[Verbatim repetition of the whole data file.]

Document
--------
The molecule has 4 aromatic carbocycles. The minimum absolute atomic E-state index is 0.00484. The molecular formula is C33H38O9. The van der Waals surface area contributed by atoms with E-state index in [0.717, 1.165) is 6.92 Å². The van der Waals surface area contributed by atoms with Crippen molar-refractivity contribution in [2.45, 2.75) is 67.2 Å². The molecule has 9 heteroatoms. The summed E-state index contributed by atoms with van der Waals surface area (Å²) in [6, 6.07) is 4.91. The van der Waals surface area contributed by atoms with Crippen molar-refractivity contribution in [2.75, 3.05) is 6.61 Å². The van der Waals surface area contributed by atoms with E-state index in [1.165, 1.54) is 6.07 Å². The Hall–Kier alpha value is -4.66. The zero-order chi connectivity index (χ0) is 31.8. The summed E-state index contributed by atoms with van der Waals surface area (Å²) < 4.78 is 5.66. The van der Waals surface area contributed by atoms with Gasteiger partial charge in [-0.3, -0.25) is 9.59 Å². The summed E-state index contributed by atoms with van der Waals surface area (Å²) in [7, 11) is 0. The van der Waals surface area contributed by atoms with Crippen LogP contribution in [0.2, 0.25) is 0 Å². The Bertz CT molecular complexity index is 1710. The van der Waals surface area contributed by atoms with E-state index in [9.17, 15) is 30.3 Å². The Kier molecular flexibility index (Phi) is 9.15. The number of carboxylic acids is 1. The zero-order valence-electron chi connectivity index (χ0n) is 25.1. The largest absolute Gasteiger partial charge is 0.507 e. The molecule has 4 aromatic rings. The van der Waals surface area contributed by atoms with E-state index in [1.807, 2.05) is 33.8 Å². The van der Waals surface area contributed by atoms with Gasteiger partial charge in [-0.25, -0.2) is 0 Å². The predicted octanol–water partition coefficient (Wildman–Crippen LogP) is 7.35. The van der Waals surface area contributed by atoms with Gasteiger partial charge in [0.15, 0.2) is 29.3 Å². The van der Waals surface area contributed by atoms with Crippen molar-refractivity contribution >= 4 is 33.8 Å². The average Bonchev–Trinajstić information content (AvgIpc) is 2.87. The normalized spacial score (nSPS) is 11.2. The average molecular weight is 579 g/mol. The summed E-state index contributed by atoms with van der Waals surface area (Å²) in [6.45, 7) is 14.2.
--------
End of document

The molecule has 4 aromatic carbocycles. The minimum absolute atomic E-state index is 0.00484. The molecular formula is C33H38O9. The van der Waals surface area contributed by atoms with E-state index in [0.717, 1.165) is 6.92 Å². The van der Waals surface area contributed by atoms with Crippen molar-refractivity contribution in [2.45, 2.75) is 67.2 Å². The molecule has 9 heteroatoms. The summed E-state index contributed by atoms with van der Waals surface area (Å²) in [6, 6.07) is 4.91. The van der Waals surface area contributed by atoms with Crippen molar-refractivity contribution in [2.75, 3.05) is 6.61 Å². The van der Waals surface area contributed by atoms with E-state index in [1.165, 1.54) is 6.07 Å². The Hall–Kier alpha value is -4.66. The zero-order chi connectivity index (χ0) is 31.8. The summed E-state index contributed by atoms with van der Waals surface area (Å²) < 4.78 is 5.66. The van der Waals surface area contributed by atoms with Gasteiger partial charge in [-0.3, -0.25) is 9.59 Å². The summed E-state index contributed by atoms with van der Waals surface area (Å²) in [7, 11) is 0. The van der Waals surface area contributed by atoms with Crippen LogP contribution in [0.2, 0.25) is 0 Å². The Bertz CT molecular complexity index is 1710. The van der Waals surface area contributed by atoms with E-state index in [9.17, 15) is 30.3 Å². The Kier molecular flexibility index (Phi) is 9.15. The number of carboxylic acids is 1. The zero-order valence-electron chi connectivity index (χ0n) is 25.1. The largest absolute Gasteiger partial charge is 0.507 e. The molecule has 4 aromatic rings. The van der Waals surface area contributed by atoms with E-state index in [1.807, 2.05) is 33.8 Å². The van der Waals surface area contributed by atoms with Gasteiger partial charge in [-0.25, -0.2) is 0 Å². The predicted octanol–water partition coefficient (Wildman–Crippen LogP) is 7.35. The van der Waals surface area contributed by atoms with Gasteiger partial charge in [0.15, 0.2) is 29.3 Å². The van der Waals surface area contributed by atoms with Crippen molar-refractivity contribution >= 4 is 33.8 Å². The average Bonchev–Trinajstić information content (AvgIpc) is 2.87. The normalized spacial score (nSPS) is 11.2. The average molecular weight is 579 g/mol. The summed E-state index contributed by atoms with van der Waals surface area (Å²) in [6.45, 7) is 14.2.